The stages of grief described by Kübler-Ross—denial, anger, bargaining, depression, acceptance—helped a lot of people to better understand the process of grieving, but in recent years it has become evident that those stages were being used by many as a way to cling to an illusion of control and order in an experience that is essentially chaotic. Yes, all of the “stages” can be part of grief—but we almost never progress systematically from one stage to the next. My own experience is that the grief comes in waves—different kinds of waves at different times. When I think that the intensity is easing, I’m bowled over by a tsunami. When I think I should be in pain, I’m sometimes surprisingly unperturbed. Then, when I get the idea that “grief comes in waves,” it comes as a tornado, or a thunderstorm, or a rainbow(!) instead. I think I’m prepared for the feelings, yet they always manage to take me by surprise.

Nevertheless, I’ve noticed some distinct kinds of grief in the course of these weeks. There’s the flood of memories from childhood. There’s the fierce clarity of those nearly-traumatic shocks of beauty from her last hours—and just after her death. There’s the slow, reasonable acknowledgement that things are different now. And, most of all, there’s that gaping absence… the sense of someone so “full of life” just not being there anymore. Continue reading

Dreams of Helping and Being Helped

helping 01In my recent dreams, I’ve been aware of giving and receiving, helping and being helped:

Fragments: I receive three gifts: sagebrush, a meerschaum pipe, and an iphone—and must learn how to use them… Someone lends me a bicycle, and then seems more confident and capable herself when she experiences my gratitude… I’m in prison for life, and a fellow prisoner relieves my fear by asking me to help her solve some math problems… We distract the dragon, so the young girl can complete her initiation safely… A white bull calf comes to me for comfort, but when I am threatened he places himself between me and the danger…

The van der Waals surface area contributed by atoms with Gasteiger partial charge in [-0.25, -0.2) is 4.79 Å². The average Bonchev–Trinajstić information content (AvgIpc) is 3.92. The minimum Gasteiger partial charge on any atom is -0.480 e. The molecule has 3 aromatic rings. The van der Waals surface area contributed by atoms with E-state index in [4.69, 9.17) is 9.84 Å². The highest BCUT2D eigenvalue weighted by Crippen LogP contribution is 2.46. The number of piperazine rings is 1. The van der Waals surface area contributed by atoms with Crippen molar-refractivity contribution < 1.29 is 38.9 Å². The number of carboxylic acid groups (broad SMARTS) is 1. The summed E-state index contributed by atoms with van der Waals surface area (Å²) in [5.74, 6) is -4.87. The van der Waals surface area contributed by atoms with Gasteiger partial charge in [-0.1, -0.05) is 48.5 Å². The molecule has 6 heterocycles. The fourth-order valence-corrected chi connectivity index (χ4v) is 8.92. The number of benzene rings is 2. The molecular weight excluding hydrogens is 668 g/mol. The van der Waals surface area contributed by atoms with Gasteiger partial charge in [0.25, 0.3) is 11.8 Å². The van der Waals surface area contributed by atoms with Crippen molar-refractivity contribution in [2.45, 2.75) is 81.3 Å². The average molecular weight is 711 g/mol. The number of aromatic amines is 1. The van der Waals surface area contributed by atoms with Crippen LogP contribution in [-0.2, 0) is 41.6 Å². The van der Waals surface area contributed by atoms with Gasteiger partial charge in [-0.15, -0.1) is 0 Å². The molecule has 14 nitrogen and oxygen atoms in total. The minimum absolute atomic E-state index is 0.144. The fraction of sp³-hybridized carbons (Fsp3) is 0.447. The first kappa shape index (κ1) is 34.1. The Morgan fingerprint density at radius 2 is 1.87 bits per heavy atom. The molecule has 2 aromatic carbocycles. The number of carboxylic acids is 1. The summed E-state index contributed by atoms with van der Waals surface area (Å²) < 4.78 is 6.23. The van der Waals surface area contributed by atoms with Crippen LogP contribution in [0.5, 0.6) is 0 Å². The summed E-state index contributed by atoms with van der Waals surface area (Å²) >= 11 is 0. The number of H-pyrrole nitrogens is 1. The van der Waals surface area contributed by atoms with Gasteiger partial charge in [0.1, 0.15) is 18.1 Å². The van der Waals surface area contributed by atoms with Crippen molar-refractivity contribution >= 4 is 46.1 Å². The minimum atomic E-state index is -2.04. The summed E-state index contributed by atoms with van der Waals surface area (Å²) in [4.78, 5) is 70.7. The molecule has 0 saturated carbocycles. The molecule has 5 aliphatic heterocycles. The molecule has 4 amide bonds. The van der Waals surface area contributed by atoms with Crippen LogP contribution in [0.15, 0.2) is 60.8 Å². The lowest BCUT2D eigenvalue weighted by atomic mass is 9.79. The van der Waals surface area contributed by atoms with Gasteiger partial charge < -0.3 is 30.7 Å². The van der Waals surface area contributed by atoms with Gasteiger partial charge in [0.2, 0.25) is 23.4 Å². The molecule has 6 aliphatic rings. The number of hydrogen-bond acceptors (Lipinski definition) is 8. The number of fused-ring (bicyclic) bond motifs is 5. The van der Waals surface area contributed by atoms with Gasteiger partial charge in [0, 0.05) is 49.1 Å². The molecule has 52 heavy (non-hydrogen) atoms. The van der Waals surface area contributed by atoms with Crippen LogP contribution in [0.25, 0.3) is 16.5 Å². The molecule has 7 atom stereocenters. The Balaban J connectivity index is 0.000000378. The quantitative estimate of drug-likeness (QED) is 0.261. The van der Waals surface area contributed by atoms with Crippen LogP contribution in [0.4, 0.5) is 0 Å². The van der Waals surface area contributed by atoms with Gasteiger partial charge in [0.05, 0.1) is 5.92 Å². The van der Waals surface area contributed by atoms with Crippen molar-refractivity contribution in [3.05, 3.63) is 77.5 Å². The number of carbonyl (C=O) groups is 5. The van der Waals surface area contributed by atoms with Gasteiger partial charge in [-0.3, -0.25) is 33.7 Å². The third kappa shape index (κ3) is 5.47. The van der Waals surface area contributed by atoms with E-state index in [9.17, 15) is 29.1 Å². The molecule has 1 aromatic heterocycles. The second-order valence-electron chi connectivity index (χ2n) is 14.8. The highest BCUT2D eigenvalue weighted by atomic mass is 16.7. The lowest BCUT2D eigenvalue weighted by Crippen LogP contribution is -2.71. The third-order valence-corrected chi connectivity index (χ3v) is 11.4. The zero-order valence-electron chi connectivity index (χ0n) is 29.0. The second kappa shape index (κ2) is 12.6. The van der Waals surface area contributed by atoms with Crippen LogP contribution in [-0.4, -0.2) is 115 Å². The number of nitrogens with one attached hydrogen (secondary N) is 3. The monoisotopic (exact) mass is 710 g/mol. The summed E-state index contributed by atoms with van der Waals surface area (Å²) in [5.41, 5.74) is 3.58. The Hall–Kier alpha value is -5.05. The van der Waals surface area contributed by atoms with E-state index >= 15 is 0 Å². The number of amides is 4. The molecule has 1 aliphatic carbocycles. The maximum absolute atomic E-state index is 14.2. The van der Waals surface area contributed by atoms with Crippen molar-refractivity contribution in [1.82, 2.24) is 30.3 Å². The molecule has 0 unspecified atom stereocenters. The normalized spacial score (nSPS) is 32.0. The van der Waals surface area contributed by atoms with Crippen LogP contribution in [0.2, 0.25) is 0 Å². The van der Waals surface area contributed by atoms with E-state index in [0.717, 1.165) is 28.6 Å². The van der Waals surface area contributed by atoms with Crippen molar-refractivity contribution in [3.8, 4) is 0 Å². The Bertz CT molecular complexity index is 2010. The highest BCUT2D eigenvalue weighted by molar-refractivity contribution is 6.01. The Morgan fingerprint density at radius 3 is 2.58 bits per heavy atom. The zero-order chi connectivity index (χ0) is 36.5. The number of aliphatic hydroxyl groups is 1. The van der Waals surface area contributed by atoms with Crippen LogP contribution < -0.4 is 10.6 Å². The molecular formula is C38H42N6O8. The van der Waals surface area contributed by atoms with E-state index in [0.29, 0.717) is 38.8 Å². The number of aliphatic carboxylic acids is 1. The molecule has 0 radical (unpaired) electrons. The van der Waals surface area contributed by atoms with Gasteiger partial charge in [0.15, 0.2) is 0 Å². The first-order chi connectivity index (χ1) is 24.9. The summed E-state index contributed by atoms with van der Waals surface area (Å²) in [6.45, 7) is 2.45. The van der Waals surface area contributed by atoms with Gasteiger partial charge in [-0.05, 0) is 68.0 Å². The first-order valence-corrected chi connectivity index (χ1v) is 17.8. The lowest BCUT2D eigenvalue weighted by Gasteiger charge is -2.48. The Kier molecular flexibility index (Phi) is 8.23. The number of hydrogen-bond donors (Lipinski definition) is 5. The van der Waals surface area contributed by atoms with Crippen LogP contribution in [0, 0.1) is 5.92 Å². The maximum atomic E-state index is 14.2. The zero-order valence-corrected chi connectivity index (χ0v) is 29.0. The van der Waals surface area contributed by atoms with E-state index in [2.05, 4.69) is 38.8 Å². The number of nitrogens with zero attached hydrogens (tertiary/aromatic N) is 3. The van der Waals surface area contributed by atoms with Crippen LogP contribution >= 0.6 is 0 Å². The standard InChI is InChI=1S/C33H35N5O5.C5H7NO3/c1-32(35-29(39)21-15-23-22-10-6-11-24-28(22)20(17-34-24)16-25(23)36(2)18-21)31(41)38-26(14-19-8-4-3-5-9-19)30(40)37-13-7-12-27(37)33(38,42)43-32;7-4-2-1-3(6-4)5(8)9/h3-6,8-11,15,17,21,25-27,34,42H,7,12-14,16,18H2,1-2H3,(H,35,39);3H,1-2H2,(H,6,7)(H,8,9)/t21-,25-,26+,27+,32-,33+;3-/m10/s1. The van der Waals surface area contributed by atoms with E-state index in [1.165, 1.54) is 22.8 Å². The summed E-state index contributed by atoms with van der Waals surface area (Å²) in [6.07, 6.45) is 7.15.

We all have a need for our strengths and gifts to be recognized and received by others—and sometimes the best thing we can do to support others is to receive what they have to give, whether it is by listening to their stories and learning from their example, or allowing them to assist us on our own path—physically, emotionally, spiritually. I’ve been noticing this process in my dreams, at the same time that I’ve been noticing it in my waking life.

As my friend Kay is now on hospice, I’m recalling the many ways she has been a mentor to me. Kay and I worked together on the pastoral care team for a continuing care retirement community. She was an experienced pastoral counselor and spiritual director (volunteering with the team, since she was technically retired); and I was a relative beginner in this work. With warmth and grace, she gave me exactly the encouragement I needed, by allowing me to take the lead. She attended my workshops and groups as a participant; she brought me her dreams, and she invited me to act as her spiritual counselor as she got older and faced health challenges. It wasn’t like an adult letting a child win at checkers—she authentically found things that I could give her, that she could learn from me. While she also helped and mentored me in more traditional ways, she always allowed me to bring my best self to our relationship, and to experience my own gifts with her.

Kay is an especially wise and kind person. But, actually, similar giving/receiving relationships are happening all the time. If I pay attention, I notice that the true gifts and blessings in waking or dreaming life are always somehow reciprocal.

The other day, I was climbing a long, long, long set of steps (18 flights, I think) to the top of a hill in a nearby park. As I was going up very, very slowly, two brisk women and a healthy young dog passed me going down, with an older dog following stiffly behind them. The older dog—a sweet-faced, short-haired terrier—gave me a commiserating look as she went by. Continue reading

Reconnecting with the World Dream